Richard Feynman è uno scienziato, premio nobel per la fisica nel 1965;
Questo libro è una raccolta di 3 conferenze da lui tenute.
è piu interessante finchè si attiene al suo campo, cioè la scienza;
Diventa un pò superficiale quando abbandona il suo campo per applicare il metodo scientifico alla società,la politica o la religione.
Feynman ha sicuramente un approccio molto scientifico alla vita.
è comunque una lettura breve e apprezzabile....Continua
Gran personaggio, ottime idee, libretto striminzito.
Ecco i passaggi più interessanti:
"All other aspects and characteristics of science can be understood directly when we understand that observation is the ultimate and final judge of the truth of an idea. [...]
That is the principle of science. If there is an exception to any rule, and if it can be proved by observation, that rule is wrong.
The exceptions to any rule are most interesting in themselves, for they show us that the old rule is wrong. And it is most exciting, then, to find out what the right rule, if any, is.
The exception is studied, along with other conditions that produce similar effects.
The scientist tries to find more exceptions and to determine the characteristics of the exceptions, a process that is continually exciting as it develops.
He does not try to avoid showing that the rules are wrong; there is progress and excitement in the exact opposite.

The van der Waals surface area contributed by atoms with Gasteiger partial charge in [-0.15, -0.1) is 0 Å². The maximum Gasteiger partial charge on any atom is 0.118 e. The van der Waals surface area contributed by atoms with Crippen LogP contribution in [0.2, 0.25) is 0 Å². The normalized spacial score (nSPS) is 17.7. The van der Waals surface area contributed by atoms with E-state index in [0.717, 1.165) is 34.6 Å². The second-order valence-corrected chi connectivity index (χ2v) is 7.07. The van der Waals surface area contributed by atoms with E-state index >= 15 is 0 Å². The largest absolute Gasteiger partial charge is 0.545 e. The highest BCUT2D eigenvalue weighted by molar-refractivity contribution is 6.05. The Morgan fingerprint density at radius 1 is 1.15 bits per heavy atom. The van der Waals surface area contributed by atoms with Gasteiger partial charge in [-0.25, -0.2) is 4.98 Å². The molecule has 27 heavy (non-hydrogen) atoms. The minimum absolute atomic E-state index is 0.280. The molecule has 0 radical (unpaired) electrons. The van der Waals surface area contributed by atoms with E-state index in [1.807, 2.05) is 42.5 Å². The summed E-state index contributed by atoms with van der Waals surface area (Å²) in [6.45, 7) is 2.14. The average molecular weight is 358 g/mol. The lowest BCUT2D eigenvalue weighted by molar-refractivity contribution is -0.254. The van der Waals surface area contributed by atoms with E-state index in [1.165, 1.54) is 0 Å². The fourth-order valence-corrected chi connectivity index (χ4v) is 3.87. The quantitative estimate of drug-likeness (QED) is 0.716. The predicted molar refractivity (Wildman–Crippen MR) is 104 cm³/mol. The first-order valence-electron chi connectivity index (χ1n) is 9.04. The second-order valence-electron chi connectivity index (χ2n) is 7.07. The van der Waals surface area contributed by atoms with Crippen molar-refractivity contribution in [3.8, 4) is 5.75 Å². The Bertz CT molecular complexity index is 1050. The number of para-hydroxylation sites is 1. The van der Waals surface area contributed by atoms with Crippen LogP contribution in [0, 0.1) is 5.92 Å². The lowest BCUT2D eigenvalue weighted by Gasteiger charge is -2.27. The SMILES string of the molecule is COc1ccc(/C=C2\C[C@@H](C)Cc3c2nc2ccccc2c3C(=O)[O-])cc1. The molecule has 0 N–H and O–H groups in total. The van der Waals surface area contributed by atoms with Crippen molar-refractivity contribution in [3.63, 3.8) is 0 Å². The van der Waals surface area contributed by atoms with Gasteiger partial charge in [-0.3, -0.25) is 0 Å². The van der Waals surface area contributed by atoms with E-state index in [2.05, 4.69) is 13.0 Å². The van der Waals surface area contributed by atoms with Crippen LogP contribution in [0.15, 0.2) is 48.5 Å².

He tries to prove himself wrong as quickly as possible. [...]
Scientists, therefore, are used to dealing with doubt and uncertainty. All scientific knowledge is uncertain. This experience with doubt and uncertainty is important. I believe that it is of very great value, and one that extends beyond the sciences. I believe that to solve any problem that has never been solved before, you have to leave the door to the unknown ajar. You have to permit the possibility that you do not have it exactly right.
Otherwise, if you have made up your mind already, you might not solve it. [...]
It is a great adventure to contemplate the universe, beyond man, to contemplate what it would be like without man, as it was in a great part of its long history and as it is in a great majority of places. When this objective view is finally attained, and the mystery and majesty of matter are fully appreciated, to then turn the objective eye back on man viewed as matter, to view life as part of this universal mystery of greatest depth, is to sense an experience which is very rare, and very exciting. It usually ends in laughter and a delight in the futility of trying to understand what this atom in the universe is, this thing—atoms with curiosity—that looks at itself and wonders why it wonders. Well, these scientific views end in awe and mystery, lost at the edge in uncertainty, but they appear to be so deep and so impressive that the theory that it is all arranged as a stage for God to watch man's struggle for good and evil seems inadequate.
Some will tell me that I have just described a religious experience. Very well, you may call it what you will."